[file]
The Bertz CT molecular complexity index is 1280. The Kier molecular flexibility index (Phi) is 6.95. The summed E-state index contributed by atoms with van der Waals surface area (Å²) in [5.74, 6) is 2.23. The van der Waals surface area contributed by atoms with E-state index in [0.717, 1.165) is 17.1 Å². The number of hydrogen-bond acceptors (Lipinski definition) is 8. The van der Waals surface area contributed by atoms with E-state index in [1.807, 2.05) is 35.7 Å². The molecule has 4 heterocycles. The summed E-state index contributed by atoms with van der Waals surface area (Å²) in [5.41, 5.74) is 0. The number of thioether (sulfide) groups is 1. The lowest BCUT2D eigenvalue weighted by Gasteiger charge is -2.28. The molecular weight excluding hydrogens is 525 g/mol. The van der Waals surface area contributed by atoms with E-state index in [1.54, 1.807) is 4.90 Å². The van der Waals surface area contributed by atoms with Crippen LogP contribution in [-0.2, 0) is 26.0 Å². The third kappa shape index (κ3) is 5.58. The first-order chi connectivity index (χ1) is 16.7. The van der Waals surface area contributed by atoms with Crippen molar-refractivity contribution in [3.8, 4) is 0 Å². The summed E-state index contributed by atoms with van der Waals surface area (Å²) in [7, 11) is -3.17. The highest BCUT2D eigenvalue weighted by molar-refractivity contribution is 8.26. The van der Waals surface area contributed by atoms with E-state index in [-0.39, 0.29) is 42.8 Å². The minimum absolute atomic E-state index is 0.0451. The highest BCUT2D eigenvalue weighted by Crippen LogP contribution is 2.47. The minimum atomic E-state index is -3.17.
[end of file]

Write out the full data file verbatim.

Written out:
The Bertz CT molecular complexity index is 1280. The Kier molecular flexibility index (Phi) is 6.95. The summed E-state index contributed by atoms with van der Waals surface area (Å²) in [5.74, 6) is 2.23. The van der Waals surface area contributed by atoms with E-state index in [0.717, 1.165) is 17.1 Å². The number of hydrogen-bond acceptors (Lipinski definition) is 8. The van der Waals surface area contributed by atoms with E-state index in [1.807, 2.05) is 35.7 Å². The molecule has 4 heterocycles. The summed E-state index contributed by atoms with van der Waals surface area (Å²) in [5.41, 5.74) is 0. The number of thioether (sulfide) groups is 1. The lowest BCUT2D eigenvalue weighted by Gasteiger charge is -2.28. The molecular weight excluding hydrogens is 525 g/mol. The van der Waals surface area contributed by atoms with E-state index in [1.54, 1.807) is 4.90 Å². The van der Waals surface area contributed by atoms with Crippen LogP contribution in [-0.2, 0) is 26.0 Å². The third kappa shape index (κ3) is 5.58. The first-order chi connectivity index (χ1) is 16.7. The van der Waals surface area contributed by atoms with Crippen molar-refractivity contribution in [3.8, 4) is 0 Å². The summed E-state index contributed by atoms with van der Waals surface area (Å²) in [7, 11) is -3.17. The highest BCUT2D eigenvalue weighted by molar-refractivity contribution is 8.26. The van der Waals surface area contributed by atoms with E-state index in [-0.39, 0.29) is 42.8 Å². The minimum absolute atomic E-state index is 0.0451. The highest BCUT2D eigenvalue weighted by Crippen LogP contribution is 2.47. The minimum atomic E-state index is -3.17.